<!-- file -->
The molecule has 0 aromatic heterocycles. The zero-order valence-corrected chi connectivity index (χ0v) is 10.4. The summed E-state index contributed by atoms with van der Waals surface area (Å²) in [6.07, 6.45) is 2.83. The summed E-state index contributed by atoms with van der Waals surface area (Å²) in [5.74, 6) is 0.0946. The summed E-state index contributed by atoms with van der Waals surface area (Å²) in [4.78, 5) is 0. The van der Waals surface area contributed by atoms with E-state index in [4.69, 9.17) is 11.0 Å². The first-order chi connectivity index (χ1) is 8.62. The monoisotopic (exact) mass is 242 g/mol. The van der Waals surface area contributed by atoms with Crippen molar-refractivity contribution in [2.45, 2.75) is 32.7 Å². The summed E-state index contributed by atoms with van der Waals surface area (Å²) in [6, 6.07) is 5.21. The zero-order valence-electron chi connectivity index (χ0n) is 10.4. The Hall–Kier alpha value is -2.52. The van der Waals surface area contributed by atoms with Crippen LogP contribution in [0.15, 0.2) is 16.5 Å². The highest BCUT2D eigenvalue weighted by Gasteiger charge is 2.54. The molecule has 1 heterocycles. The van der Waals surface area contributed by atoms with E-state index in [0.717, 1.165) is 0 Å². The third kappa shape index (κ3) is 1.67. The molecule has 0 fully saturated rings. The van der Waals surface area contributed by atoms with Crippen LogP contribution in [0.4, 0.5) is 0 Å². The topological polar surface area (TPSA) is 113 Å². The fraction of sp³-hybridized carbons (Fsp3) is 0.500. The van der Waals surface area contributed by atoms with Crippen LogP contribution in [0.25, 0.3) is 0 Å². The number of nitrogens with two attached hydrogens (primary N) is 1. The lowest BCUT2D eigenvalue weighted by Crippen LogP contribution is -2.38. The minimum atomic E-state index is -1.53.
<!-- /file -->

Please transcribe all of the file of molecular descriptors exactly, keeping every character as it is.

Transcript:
The molecule has 0 aromatic heterocycles. The zero-order valence-corrected chi connectivity index (χ0v) is 10.4. The summed E-state index contributed by atoms with van der Waals surface area (Å²) in [6.07, 6.45) is 2.83. The summed E-state index contributed by atoms with van der Waals surface area (Å²) in [5.74, 6) is 0.0946. The summed E-state index contributed by atoms with van der Waals surface area (Å²) in [4.78, 5) is 0. The van der Waals surface area contributed by atoms with E-state index in [4.69, 9.17) is 11.0 Å². The first-order chi connectivity index (χ1) is 8.62. The monoisotopic (exact) mass is 242 g/mol. The van der Waals surface area contributed by atoms with Crippen molar-refractivity contribution in [2.45, 2.75) is 32.7 Å². The summed E-state index contributed by atoms with van der Waals surface area (Å²) in [6, 6.07) is 5.21. The zero-order valence-electron chi connectivity index (χ0n) is 10.4. The Hall–Kier alpha value is -2.52. The van der Waals surface area contributed by atoms with Crippen LogP contribution in [0.15, 0.2) is 16.5 Å². The highest BCUT2D eigenvalue weighted by Gasteiger charge is 2.54. The molecule has 1 heterocycles. The van der Waals surface area contributed by atoms with E-state index in [0.717, 1.165) is 0 Å². The third kappa shape index (κ3) is 1.67. The molecule has 0 fully saturated rings. The van der Waals surface area contributed by atoms with Crippen LogP contribution in [0.4, 0.5) is 0 Å². The topological polar surface area (TPSA) is 113 Å². The fraction of sp³-hybridized carbons (Fsp3) is 0.500. The van der Waals surface area contributed by atoms with Crippen LogP contribution in [0.25, 0.3) is 0 Å². The number of nitrogens with two attached hydrogens (primary N) is 1. The lowest BCUT2D eigenvalue weighted by Crippen LogP contribution is -2.38. The minimum atomic E-state index is -1.53.